As of last Thursday, I became a resident of New York City. Since I've gotten an apartment in San Francisco as well, I feel like I can contribute to this discussion.
Getting an apartment in New York was so much more amazingly difficult than almost everything else in my entire life. I thought coming out to my parents was stressful (and it was), but this latest adventure was quite an ordeal too.
Comparison: San Francisco and the Silicon Valley
First, some comparison. Three years ago, I moved to the Silicon Valley. The dot coms hadn't yet dot-bombed, so housing prices were still a bit high. I was convinced that I was going to have to pay $2000 a month for a one-bedroom apartment, which I thought was outrageous. Fortunately, after a week's worth of looking, I got a phone call from a friend who knew someone who lived in a building with an opening. The next weekend, I drove all my stuff up from Southern California to my spacious $1150 one-bedroom apartment, and counted myself lucky.
Two years later, I moved to San Francisco. In 2002, it was almost easy to find an apartment in SF. I logged on to Craigslist, found some listings, and walked around the neighborhood I wanted to live in. I found an apartment the first day I looked.
These aren't exactly easy housing markets, and they all expected me to have a month's deposit before moving in, but in both cases, it was a relatively straightforward transaction.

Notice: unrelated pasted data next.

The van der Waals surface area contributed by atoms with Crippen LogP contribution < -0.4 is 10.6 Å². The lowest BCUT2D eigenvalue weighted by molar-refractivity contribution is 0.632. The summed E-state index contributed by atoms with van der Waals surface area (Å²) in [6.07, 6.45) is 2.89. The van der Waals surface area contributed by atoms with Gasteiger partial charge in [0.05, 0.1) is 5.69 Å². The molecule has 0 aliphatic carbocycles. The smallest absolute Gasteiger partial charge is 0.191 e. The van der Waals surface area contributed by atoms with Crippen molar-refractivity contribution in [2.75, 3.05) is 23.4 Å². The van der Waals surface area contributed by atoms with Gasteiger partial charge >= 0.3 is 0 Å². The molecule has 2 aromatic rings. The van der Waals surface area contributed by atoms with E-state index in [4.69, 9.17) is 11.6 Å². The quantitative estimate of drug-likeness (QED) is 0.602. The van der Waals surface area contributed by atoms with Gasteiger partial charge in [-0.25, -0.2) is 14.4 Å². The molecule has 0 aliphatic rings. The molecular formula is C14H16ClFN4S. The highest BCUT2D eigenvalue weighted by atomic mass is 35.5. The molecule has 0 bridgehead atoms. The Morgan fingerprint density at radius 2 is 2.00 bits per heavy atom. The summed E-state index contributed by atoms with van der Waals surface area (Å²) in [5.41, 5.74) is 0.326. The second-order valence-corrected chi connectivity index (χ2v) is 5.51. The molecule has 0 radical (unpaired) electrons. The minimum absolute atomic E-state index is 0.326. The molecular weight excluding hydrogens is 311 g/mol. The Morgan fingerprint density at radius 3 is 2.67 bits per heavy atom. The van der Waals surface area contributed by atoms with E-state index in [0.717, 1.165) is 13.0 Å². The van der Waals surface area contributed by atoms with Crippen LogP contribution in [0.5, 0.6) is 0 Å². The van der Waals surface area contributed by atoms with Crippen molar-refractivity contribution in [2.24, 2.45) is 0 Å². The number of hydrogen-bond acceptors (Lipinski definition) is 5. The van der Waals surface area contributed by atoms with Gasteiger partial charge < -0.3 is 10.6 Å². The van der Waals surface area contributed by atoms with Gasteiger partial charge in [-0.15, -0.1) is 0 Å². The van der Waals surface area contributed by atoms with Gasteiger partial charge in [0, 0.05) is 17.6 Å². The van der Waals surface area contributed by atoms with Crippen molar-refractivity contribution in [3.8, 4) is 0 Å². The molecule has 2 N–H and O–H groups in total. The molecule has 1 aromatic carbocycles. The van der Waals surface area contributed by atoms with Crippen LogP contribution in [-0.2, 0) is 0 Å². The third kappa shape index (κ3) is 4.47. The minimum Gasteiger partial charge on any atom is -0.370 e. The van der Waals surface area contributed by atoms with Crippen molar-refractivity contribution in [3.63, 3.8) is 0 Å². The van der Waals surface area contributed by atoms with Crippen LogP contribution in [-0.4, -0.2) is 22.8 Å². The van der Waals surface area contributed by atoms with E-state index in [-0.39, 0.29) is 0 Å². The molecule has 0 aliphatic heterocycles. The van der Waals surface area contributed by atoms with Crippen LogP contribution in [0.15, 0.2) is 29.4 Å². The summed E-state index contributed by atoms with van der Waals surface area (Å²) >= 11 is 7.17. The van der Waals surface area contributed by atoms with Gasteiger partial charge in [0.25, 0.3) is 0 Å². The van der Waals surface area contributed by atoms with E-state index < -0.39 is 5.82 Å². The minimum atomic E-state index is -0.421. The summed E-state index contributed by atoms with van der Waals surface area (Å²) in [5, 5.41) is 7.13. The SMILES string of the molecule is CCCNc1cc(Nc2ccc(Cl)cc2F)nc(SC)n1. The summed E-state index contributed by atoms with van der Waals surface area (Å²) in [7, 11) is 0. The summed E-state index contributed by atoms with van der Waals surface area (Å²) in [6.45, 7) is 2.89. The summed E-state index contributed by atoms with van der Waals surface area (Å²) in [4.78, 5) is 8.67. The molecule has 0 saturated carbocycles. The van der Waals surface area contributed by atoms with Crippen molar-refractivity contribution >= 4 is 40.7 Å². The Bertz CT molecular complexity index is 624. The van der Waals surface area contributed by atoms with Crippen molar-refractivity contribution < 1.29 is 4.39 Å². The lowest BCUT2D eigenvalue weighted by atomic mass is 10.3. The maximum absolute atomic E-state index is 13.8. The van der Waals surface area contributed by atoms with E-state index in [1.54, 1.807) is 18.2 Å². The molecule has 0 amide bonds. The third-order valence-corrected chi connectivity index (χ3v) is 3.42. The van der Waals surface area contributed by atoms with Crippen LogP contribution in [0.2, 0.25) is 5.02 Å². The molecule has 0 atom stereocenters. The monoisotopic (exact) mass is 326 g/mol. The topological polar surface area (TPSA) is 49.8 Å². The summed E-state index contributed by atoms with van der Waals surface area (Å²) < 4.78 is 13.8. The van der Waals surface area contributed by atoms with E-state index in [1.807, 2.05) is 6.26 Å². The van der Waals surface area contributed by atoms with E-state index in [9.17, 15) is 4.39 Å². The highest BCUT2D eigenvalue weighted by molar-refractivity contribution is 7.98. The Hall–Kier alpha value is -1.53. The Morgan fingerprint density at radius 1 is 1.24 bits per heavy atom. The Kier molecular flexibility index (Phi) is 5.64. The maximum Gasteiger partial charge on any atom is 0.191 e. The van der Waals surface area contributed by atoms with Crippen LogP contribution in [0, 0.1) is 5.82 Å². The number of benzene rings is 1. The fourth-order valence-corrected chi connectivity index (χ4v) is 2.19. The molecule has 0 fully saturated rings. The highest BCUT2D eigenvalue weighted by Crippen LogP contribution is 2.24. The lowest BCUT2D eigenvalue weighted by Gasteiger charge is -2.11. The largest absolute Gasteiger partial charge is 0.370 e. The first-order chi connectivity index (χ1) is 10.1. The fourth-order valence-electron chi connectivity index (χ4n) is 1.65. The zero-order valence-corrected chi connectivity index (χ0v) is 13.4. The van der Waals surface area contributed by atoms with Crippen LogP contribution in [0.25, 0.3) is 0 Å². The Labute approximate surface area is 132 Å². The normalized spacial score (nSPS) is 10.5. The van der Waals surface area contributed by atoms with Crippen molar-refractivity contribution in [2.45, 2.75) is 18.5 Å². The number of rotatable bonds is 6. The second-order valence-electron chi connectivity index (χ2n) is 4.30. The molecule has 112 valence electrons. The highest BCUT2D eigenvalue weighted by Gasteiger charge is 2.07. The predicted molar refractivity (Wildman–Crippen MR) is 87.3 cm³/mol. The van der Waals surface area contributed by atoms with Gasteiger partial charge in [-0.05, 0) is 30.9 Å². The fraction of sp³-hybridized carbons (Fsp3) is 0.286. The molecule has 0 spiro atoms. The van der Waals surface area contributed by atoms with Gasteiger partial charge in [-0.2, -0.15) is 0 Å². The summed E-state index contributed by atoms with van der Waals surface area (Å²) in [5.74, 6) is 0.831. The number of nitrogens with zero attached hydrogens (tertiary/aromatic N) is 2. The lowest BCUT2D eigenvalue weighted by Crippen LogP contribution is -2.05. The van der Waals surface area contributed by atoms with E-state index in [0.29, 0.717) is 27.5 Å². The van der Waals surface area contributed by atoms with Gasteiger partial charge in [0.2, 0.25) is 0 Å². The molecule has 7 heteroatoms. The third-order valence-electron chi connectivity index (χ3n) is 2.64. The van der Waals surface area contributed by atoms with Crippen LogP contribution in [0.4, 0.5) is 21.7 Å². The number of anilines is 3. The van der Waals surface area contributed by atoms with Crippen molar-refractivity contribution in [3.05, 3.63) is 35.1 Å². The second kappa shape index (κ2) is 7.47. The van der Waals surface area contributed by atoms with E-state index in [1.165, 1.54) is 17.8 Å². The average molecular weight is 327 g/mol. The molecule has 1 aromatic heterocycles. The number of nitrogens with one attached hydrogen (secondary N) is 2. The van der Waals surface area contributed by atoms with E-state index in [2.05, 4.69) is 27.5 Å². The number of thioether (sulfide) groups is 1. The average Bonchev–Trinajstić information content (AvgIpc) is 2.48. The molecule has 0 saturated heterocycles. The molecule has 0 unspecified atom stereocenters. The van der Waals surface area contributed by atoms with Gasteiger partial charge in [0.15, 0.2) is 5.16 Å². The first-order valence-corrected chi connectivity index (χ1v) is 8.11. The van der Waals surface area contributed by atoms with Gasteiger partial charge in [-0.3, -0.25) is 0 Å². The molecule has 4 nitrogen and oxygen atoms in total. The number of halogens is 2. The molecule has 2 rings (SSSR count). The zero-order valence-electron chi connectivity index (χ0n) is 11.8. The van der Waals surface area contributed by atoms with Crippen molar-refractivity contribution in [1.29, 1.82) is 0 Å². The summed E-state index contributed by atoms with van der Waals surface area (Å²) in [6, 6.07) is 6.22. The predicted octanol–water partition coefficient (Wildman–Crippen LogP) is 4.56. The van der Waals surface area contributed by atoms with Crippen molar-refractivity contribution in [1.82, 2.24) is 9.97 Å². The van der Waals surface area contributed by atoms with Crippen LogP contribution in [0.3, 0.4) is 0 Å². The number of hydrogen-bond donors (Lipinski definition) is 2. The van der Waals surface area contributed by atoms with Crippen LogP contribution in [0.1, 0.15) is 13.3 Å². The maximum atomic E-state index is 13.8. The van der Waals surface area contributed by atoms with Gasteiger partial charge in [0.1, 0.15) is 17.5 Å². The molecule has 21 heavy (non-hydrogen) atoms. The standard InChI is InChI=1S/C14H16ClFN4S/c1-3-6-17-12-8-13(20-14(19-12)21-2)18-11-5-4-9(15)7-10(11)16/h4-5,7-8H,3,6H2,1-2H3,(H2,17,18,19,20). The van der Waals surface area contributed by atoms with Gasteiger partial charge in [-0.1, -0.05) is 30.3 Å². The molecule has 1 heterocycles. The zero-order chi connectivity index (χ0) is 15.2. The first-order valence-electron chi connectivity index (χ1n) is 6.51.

Compare this to my New York experience. I arrived in New York on July 5, to "visit". I decided to move here in the first week of August, and started looking for a place. I tried the whole Craigslist thing again. I didn't get many e-mails back until I realized that in order to actually hear back from a Craigslist poster in New York, you need to call within minutes of the posting going online. Seriously. Once I figured that out I managed to see some places, but they weren't the fabulous apartment I was looking for. The studios were all a bit small, and the roommate situations just wouldn't have worked out too well. (One potential roommate asked me if I wanted a foot massage, right before he told me about his foot fetish.)
I had a plane ticket back to California (I needed to sell my car), and when I had a week and a half left in New York, I decided to bite the bullet. If I was going to have a place to move into on my return, I was going to have to treat this problem like the Manhattanite I wanted to be, and throw some money at the problem by hiring a broker.
Everyone I talked to about brokers told me the same thing: it's a big scam. But they also told me that brokers often know about things that other people don't. When I met the broker, she immediately handed me a contract that said that if I moved in to any of the buildings she showed me, I was going to have to pay her 15% of one year's rent.